Fighting Elitism with Michael Fabiano
Interview and photos by
Share this article
Approaching his career with a clear mind and laser focus are the building blocks of Fabiano’s success early in life.
There’s no evidence of overnight stardom or a fast track path, the eminent tenor started young and with an early realisation that perfection is unattainable, he has become one of the great stars in the world of opera.
Fabiano speaks to Final Note Magazine about his three-step approach to a new role, elitism in classical music and his strategy on social media.
The public tells you all you need to know. Reviews are an individual’s distinct taste."
In the rehearsal room, where do you find the balance between your own ideas and the intention of the director?
Your responsibility as an artist in a rehearsal room is to have an open mind. Your prime job is to deliver the music and the text to the best of your ability. You cannot do that if you are struggling with the director’s intentions or vision.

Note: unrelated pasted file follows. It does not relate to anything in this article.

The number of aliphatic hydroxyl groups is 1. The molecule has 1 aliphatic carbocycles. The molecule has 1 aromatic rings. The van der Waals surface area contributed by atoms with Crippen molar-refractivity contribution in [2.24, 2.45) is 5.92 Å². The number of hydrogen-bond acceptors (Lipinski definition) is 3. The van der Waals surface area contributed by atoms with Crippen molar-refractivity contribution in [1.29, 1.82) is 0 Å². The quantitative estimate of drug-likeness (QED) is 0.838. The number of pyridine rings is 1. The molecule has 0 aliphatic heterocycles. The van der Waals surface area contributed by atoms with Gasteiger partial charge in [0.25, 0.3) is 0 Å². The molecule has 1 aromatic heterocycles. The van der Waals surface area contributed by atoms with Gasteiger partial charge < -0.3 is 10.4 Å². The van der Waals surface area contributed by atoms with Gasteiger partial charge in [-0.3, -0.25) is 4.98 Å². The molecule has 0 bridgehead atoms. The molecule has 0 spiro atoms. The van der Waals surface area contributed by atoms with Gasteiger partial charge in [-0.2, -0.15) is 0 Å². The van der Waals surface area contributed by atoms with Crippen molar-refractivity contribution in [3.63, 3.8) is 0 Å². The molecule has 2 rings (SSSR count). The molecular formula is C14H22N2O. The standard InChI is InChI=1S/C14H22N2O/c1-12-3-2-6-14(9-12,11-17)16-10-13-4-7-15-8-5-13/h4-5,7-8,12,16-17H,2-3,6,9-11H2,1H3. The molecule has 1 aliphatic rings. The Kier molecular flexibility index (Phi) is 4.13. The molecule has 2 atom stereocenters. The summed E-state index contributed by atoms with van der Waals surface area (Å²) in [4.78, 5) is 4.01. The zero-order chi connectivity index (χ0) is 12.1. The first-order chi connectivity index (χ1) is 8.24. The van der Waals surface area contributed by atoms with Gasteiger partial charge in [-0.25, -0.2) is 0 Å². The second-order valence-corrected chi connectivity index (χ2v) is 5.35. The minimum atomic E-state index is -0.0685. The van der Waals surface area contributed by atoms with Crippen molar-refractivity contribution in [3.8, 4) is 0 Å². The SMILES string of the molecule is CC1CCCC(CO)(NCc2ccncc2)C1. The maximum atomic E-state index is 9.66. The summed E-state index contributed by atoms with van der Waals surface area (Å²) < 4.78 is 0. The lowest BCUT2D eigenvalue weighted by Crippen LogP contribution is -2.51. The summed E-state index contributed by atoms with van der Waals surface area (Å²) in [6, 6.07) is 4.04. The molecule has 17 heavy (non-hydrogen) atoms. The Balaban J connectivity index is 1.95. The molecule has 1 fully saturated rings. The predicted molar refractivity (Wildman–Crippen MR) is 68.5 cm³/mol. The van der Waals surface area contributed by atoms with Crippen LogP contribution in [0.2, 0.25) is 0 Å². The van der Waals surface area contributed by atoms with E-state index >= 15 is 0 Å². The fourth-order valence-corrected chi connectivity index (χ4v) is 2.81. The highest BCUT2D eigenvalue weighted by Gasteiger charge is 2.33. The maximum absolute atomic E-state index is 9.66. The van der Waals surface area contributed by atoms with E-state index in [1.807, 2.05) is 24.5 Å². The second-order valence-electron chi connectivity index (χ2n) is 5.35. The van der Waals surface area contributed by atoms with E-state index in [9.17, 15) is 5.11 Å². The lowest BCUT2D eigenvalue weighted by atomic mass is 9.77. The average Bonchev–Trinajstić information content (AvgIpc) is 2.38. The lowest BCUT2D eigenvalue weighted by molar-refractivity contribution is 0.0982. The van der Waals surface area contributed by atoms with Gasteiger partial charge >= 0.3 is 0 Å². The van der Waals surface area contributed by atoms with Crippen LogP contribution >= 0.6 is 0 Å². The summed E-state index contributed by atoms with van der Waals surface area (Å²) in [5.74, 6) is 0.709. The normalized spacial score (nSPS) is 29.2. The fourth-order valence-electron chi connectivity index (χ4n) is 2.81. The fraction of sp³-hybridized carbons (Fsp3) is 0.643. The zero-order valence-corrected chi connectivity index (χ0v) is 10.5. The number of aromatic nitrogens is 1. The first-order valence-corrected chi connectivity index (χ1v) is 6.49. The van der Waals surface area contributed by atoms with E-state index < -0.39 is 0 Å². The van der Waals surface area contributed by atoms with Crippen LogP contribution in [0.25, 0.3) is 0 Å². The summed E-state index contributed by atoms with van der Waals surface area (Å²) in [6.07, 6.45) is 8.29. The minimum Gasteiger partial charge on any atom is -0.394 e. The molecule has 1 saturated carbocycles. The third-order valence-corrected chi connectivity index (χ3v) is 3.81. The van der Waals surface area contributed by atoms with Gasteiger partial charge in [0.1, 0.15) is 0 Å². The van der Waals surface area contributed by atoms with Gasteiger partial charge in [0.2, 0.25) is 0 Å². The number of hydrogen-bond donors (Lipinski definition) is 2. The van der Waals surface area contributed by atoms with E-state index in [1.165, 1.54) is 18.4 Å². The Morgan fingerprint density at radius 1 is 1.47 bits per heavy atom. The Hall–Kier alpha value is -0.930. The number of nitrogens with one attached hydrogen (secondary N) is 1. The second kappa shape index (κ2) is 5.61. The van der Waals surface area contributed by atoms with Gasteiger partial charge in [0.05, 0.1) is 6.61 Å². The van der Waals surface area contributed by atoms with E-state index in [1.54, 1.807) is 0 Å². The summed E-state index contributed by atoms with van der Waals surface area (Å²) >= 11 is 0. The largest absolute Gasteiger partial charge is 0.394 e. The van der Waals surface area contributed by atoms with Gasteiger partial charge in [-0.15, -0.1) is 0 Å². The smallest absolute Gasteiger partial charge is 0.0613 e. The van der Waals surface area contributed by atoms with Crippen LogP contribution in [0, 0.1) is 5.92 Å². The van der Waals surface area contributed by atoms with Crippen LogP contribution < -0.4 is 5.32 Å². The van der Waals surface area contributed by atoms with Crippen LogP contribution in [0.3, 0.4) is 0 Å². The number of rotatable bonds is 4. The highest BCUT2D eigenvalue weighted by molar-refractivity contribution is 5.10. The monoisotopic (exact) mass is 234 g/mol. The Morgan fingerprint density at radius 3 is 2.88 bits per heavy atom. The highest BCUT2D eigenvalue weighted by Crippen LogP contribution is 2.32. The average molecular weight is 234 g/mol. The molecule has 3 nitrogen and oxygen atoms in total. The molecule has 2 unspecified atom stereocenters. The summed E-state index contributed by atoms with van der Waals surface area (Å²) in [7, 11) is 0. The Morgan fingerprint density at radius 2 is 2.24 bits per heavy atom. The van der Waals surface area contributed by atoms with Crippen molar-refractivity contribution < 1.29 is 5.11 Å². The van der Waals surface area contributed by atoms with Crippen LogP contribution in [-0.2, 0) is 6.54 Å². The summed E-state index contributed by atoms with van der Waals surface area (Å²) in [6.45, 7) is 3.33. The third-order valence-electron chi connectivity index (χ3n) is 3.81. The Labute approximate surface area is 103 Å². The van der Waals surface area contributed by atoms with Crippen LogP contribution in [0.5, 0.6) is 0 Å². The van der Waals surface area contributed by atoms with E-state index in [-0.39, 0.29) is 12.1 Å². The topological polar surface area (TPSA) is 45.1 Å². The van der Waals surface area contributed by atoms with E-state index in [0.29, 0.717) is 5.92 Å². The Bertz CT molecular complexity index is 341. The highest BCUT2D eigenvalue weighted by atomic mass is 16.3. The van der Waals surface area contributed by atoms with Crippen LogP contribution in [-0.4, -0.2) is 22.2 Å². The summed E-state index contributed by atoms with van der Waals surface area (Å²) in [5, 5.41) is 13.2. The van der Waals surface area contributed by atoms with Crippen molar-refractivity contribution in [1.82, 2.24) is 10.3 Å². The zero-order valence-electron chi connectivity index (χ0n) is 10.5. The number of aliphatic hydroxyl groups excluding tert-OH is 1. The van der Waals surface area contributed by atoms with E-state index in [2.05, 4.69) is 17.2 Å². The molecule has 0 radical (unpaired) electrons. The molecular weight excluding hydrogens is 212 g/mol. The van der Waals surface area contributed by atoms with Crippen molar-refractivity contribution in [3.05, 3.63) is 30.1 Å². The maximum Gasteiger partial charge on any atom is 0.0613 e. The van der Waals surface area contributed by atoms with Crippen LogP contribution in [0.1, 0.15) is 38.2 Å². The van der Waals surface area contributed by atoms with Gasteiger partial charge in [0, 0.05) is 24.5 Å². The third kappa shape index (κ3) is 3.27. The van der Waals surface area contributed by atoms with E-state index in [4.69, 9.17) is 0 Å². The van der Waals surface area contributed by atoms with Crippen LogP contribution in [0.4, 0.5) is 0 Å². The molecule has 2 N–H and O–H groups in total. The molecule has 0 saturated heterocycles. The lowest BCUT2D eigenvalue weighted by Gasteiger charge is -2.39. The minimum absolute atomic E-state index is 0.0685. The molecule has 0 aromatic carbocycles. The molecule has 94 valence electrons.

I’m speaking here from experience, there was a moment in my career many years ago during a production of La bohème and I didn’t agree with anything that was happening. My performance suffered because I was frustrated and distracted – I forgot my responsibility as an artist. Opera is sung music, so if you’re not performing to your best ability because you’re unhappy, it’s you who’ll get it in the face. It was a big mistake that I made and it held me back. So my advice now would be, if you can’t get over the issues with the production – leave.
In contrast, I worked with Dmitri Tcherniakov at the Aix-en-Provence Festival on a production of Carmen. Tcherniakov is renowned for creating a radical spin on a piece, but his spins always work. What’s so spectacular about him is that he’s so invested in the singing, he knows the music very well. Because of that I was open and it was probably the best performance of my life – I believed in the concept and most importantly I believed in him.
The greatest two enemies of excellence are perfection and good. We have to constantly walk on the tightrope of excellence, aiming to avoid good and stay clear of perfection."